ISM Report on Business: Manufacturing PMI at 48.7% in May



Economic activity in the manufacturing sector contracted in May for the second consecutive month and the 18th time in the last 19 months, according to the latest Manufacturing ISM Report On Business.

 

The report was issued by Timothy R. Fiore, chair of the Institute for Supply Management (ISM) Manufacturing Business Survey Committee.

 

“The Manufacturing PMI registered 48.7% in May, down 0.5 percentage points from the 49.2% recorded in April. The overall economy continued in expansion for the 49th month after one month of contraction in April 2020. (A Manufacturing PMI above 42.5%, over a period of time, generally indicates an expansion of the overall economy.) The new orders index remained in contraction territory, registering 45.4%, 3.7 percentage points lower than the 49.1% recorded in April,” Fiore said. “The May reading of the production index (50.2%) is 1.1 percentage points lower than April’s figure of 51.3%. The prices index registered 57%, down 3.9 percentage points compared to the reading of 60.9% in April. The backlog of orders index registered 42.4%, down 3 percentage points compared to the 45.4% recorded in April. The employment index registered 51.1%, up 2.5 percentage points from April’s figure of 48.6%.”

 

“The supplier deliveries index figure of 48.9% equaled the reading recorded in April. (Supplier deliveries is the only ISM Report On Business index that is inversed; a reading of above 50% indicates slower deliveries, which is typical as the economy improves and customer demand increases.) The inventories index registered 47.9%, down 0.3 percentage point compared to April’s reading of 48.2%,” Fiore said. “The new export orders index reading of 50.6% is 1.9 percentage points higher than the 48.7% registered in April. The imports index continued in expansion territory, registering 51.1%, 0.8 percentage point lower than the 51.9% reported in April. During its current five-month streak in expansion, the imports index has averaged 51.8%.”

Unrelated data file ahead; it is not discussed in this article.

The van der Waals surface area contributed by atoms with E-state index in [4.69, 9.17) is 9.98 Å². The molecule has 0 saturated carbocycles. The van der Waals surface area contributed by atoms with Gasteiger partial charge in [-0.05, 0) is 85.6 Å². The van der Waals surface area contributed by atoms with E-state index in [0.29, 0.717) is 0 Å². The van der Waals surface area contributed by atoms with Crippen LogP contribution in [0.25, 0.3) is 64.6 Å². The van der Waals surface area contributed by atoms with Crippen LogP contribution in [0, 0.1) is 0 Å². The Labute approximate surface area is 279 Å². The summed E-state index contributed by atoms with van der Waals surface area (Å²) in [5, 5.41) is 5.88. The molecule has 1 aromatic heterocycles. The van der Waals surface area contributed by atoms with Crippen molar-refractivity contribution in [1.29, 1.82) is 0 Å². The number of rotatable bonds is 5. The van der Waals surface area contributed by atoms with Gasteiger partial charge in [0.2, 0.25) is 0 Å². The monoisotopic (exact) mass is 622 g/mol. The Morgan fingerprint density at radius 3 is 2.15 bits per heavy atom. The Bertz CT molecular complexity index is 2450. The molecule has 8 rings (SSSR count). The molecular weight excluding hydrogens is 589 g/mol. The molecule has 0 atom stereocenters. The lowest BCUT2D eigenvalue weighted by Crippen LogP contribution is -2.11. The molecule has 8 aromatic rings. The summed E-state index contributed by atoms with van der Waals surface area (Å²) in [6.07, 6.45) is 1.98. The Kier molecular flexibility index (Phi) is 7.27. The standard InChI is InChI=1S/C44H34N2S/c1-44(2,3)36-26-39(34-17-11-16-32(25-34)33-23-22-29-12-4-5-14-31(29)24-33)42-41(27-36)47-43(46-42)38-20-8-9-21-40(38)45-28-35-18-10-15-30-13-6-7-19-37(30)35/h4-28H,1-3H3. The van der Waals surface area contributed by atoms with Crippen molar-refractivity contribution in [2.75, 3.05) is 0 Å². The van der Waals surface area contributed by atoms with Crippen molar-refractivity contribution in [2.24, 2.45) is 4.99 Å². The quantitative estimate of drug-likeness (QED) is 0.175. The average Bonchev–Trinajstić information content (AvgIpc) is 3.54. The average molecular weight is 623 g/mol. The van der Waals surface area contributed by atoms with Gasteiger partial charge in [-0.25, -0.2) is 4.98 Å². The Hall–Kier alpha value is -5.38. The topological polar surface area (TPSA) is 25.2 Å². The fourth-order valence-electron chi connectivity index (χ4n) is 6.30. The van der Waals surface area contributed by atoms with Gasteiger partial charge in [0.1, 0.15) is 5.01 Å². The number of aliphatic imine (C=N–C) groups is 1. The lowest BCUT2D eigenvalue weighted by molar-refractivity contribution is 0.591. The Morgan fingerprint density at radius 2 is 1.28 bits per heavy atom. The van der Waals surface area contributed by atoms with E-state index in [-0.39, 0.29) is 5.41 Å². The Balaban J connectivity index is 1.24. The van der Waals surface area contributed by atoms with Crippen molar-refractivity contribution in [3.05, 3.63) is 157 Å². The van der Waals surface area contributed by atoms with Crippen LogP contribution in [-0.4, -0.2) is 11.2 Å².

“U.S. manufacturing activity continued in contraction after growing in March, the first expansion for the sector since September 2022. Demand was soft again, output was stable, and inputs stayed accommodative,” Fiore said. “Demand slowing was reflected by the (1) new orders index dropping deeper into contraction, supported by additional comments regarding ‘softening;’ (2) new export orders index edging back into marginal expansion; (3) backlog of orders index regressing lower into contraction territory; and (4) customers’ inventories index at the ‘just right’ level, neutral for future production. Output (measured by the production and employment indexes) advanced compared to April, with a combined 1.4-percentage point upward impact on the Manufacturing PMI calculation. Panelists’ companies maintained production levels month over month, and headcount reductions continued in May. Inputs — defined as supplier deliveries, inventories, prices and imports — continued to accommodate future demand growth. The supplier deliveries index was stable, and the inventories index was marginally lower compared to April. The prices index eased but remained in strong expansion (or ‘increasing’) territory, as most commodity driven costs continue to climb but at weaker rates. Imports continued to grow, at a slower rate in May.”

 

“Demand remains elusive as companies demonstrate an unwillingness to invest due to current monetary policy and other conditions. These investments include supplier order commitments, inventory building and capital expenditures. Production execution continued to expand but was essentially flat compared to the previous month,” Fiore said. “Suppliers continue to have capacity, with lead times improving and shortages not as severe. 55% of manufacturing gross domestic product (GDP) contracted in May, up from 34% in April. More importantly, the share of sector GDP registering a composite PMI calculation at or below 45% — a good barometer of overall manufacturing weakness — was 4% in May, the same as in April, but an indication of better health than the 27% recorded in January. Among the top six industries by contribution to manufacturing GDP in May, none had a PMI at or below 45%.”

 

The seven manufacturing industries reporting growth in May — in order — are:

  • Printing and related support activities
  • Petroleum and coal products
  • Paper products
  • Textile mills
  • Primary metals
  • Fabricated metal products
  • Chemical products

 

The seven industries reporting contraction in May — in the following order — are:

  • Wood products
  • Plastics and rubber products
  • Machinery
  • Computer and electronic products
  • Furniture and related products
  • Transportation equipment
  • Food, beverage and tobacco products


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